The solution of the HJB equation is the 'value function', which gives the optimal cost-to-go for a given dynamical system with an associated cost function. Classical variational problems, for example, the brachistochrone problem can be solved using this method as well.
The equation is a result of the theory of dynamic programming which was pioneered in the 1950s by Richard Bellman and coworkers. The corresponding discrete-time equation is usually referred to as the Bellman equation. In continuous time, the result can be seen as an extension of earlier work in classical physics on the Hamilton-Jacobi equation by William Rowan Hamilton and Carl Gustav Jacob Jacobi.
Consider the following problem in deterministic optimal control
where is the system state, is assumed given, and for is the control that we are trying to find. For this simple system, the Hamilton Jacobi Bellman partial differential equation is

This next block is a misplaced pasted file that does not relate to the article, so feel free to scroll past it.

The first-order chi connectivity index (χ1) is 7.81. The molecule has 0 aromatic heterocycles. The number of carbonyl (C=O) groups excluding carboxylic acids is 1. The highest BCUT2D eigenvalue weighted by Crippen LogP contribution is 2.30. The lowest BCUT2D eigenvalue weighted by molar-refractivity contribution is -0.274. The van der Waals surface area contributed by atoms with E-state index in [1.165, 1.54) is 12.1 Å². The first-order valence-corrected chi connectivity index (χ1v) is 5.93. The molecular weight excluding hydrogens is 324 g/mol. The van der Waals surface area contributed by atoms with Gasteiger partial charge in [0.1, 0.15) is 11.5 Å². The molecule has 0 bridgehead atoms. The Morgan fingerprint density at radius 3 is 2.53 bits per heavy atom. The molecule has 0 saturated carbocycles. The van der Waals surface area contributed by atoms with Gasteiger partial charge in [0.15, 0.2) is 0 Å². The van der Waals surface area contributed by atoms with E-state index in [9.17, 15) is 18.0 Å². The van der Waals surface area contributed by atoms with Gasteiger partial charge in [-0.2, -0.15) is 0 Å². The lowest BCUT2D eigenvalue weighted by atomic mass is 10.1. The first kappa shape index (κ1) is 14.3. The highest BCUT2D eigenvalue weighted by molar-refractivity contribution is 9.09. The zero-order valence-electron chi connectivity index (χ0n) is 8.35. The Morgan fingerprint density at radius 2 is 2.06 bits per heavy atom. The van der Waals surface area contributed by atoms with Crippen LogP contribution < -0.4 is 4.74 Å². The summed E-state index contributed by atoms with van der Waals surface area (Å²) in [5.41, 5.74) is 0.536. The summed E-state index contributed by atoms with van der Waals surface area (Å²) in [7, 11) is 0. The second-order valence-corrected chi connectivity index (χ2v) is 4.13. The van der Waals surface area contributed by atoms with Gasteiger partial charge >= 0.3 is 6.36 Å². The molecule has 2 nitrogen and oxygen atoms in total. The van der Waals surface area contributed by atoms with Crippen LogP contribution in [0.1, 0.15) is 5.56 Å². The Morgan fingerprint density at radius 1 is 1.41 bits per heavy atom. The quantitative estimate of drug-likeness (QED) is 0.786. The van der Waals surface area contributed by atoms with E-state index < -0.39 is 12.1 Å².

subject to the terminal condition
The unknown in the above PDE is the Bellman 'value function', which represents the cost incurred from starting in state at time and controlling the system optimally from then until time . The HJB equation needs to be solved backwards in time, starting from and ending at . (The notation means the inner product of the vectors a and b).
The HJB equation is a sufficient condition for an optimum. If we can solve for then we can find from it a control that achieves the minimum cost.
The HJB method can be generalized to stochastic systems as well.
In general case, the HJB equation does not have a classical (smooth) solution. Several notions of generalized solutions have been developed to cover such situations, including viscosity solution (Pierre-Louis Lions and Michael Crandall), minimax solution (Andrei Izmailovich Subbotin), and others.